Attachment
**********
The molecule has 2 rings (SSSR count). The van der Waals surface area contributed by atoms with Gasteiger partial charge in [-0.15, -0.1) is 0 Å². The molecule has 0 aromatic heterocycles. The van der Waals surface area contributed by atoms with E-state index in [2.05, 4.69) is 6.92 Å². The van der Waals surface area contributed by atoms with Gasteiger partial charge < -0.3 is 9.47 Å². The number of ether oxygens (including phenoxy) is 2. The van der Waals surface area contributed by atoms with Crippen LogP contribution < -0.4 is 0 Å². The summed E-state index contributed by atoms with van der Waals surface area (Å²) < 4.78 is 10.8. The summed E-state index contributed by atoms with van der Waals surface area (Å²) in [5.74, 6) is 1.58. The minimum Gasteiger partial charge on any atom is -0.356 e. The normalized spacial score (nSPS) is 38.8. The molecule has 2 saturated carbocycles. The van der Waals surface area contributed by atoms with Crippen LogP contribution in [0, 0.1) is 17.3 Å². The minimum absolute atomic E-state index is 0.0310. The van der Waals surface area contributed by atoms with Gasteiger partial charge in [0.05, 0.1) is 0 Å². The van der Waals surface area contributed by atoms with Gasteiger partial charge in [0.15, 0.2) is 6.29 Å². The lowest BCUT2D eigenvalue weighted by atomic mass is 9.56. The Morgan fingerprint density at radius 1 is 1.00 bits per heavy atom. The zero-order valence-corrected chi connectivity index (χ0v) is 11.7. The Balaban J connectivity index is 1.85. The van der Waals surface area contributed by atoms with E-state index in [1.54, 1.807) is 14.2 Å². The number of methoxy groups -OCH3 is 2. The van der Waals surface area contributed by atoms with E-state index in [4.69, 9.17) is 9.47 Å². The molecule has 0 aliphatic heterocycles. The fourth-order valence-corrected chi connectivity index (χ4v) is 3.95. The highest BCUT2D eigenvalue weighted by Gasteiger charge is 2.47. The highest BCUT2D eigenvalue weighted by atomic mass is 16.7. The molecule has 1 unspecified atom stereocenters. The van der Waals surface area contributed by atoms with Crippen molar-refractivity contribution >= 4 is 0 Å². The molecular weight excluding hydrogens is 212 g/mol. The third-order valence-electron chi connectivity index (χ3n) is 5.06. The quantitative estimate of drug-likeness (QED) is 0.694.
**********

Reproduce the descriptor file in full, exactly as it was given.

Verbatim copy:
The molecule has 2 rings (SSSR count). The van der Waals surface area contributed by atoms with Gasteiger partial charge in [-0.15, -0.1) is 0 Å². The molecule has 0 aromatic heterocycles. The van der Waals surface area contributed by atoms with E-state index in [2.05, 4.69) is 6.92 Å². The van der Waals surface area contributed by atoms with Gasteiger partial charge < -0.3 is 9.47 Å². The number of ether oxygens (including phenoxy) is 2. The van der Waals surface area contributed by atoms with Crippen LogP contribution < -0.4 is 0 Å². The summed E-state index contributed by atoms with van der Waals surface area (Å²) < 4.78 is 10.8. The summed E-state index contributed by atoms with van der Waals surface area (Å²) in [5.74, 6) is 1.58. The minimum Gasteiger partial charge on any atom is -0.356 e. The normalized spacial score (nSPS) is 38.8. The molecule has 2 saturated carbocycles. The van der Waals surface area contributed by atoms with Crippen LogP contribution in [0, 0.1) is 17.3 Å². The minimum absolute atomic E-state index is 0.0310. The van der Waals surface area contributed by atoms with Gasteiger partial charge in [0.05, 0.1) is 0 Å². The van der Waals surface area contributed by atoms with Gasteiger partial charge in [0.15, 0.2) is 6.29 Å². The lowest BCUT2D eigenvalue weighted by atomic mass is 9.56. The Morgan fingerprint density at radius 1 is 1.00 bits per heavy atom. The zero-order valence-corrected chi connectivity index (χ0v) is 11.7. The Balaban J connectivity index is 1.85. The van der Waals surface area contributed by atoms with E-state index in [1.54, 1.807) is 14.2 Å². The number of methoxy groups -OCH3 is 2. The van der Waals surface area contributed by atoms with E-state index in [4.69, 9.17) is 9.47 Å². The molecule has 0 aliphatic heterocycles. The fourth-order valence-corrected chi connectivity index (χ4v) is 3.95. The highest BCUT2D eigenvalue weighted by Gasteiger charge is 2.47. The highest BCUT2D eigenvalue weighted by atomic mass is 16.7. The molecule has 1 unspecified atom stereocenters. The van der Waals surface area contributed by atoms with Crippen molar-refractivity contribution >= 4 is 0 Å². The molecular weight excluding hydrogens is 212 g/mol. The third-order valence-electron chi connectivity index (χ3n) is 5.06. The quantitative estimate of drug-likeness (QED) is 0.694.